Creativity is for everyone
The brilliant thing about creative activities is that anyone can take part. There are no right or wrong answers and no end goals. For children of all abilities, the opportunity to freely express themselves without limits or rules, will give them a sense of freedom whilst also unknowingly help them develop problem solving and resilience.
Creativity and autism
For some people, creative activities can be an important method of communication. Sumita Majumda, one of the writers and voice actors from Pablo, explained to us why this is so important, particularly for children with autism:
‘Engaging in creative activities can help to allow people to immerse themselves in their inner worlds, in their own languages, whilst unlocking doors of communication and engagement with the outer world. I think it’s important to encourage autistic people to embrace and to feel safe within their own unique inner worlds, because that is where they are their true selves – but I also think it’s important to encourage them to learn to use these inner worlds as a tool of expression and communication, as that is where they will gain their freedom.’
For children with autism or communication difficulties, who may feel alone in their thoughts, learning to express and communicate how they feel can be an empowering experience. Giving them an outlet for this expression, whether this is through drawing, music, drama, cooking, or whatever activity they enjoy, can be therapeutic and helps them translate how they are feeling to the rest of the world.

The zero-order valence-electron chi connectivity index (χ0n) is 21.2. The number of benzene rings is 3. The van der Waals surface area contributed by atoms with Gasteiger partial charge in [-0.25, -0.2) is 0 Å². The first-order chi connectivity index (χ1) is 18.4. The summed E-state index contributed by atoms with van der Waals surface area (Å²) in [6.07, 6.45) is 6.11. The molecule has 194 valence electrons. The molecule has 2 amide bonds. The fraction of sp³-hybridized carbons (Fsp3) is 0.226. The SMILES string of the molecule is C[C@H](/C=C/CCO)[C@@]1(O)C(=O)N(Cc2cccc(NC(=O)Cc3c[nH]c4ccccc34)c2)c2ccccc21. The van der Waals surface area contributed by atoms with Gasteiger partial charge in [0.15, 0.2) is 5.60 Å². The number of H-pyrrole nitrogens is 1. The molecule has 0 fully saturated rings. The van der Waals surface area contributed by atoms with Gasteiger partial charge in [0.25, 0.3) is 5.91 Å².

Creativity in a new way
At CBeebies we recognise the importance of creative play. Our aim is to allow children to explore their true creativity in ways they may never have before, finding ways to use technology they know and love to expand on their own creations and open up endless possibilities. This was the thinking behind our new Get Creative app, which allows little ones to express themselves with magic paint, turn their squiggles into giggles with a sound doodle and to build and bring their dream toy to life; with Hey Duggee, Go Jetters and Bitz and Bob there are so many opportunities in the app to let their imaginations soar.
A safe creative outlet
One of the reasons the Get Creative app was developed, was to provide a safe creative space to engage and reach children. This includes children with autism, with additional needs, or with communication or behavioural problems. For these young people, having something to focus on that doesn’t constrain them with strict rules, and allows them to safely express themselves, can be extremely beneficial. As Sumita says:
‘There is something powerful about being able to output something from your internal brainworld in the way you experience it, for other people to see and understand – as if to say ‘This is what my brain is doing’ – and sharing it through creative expression’
As adults, we can help children develop tools they can use for the rest of their lives - in education, in work, in personal relationships and everyday situations. Whether your child is into music, drama, sport or maths, whether they are chatty and confident or quiet and introverted, everyone can benefit from finding their own unique outlet to help nurture and retain these creative skills right into adulthood.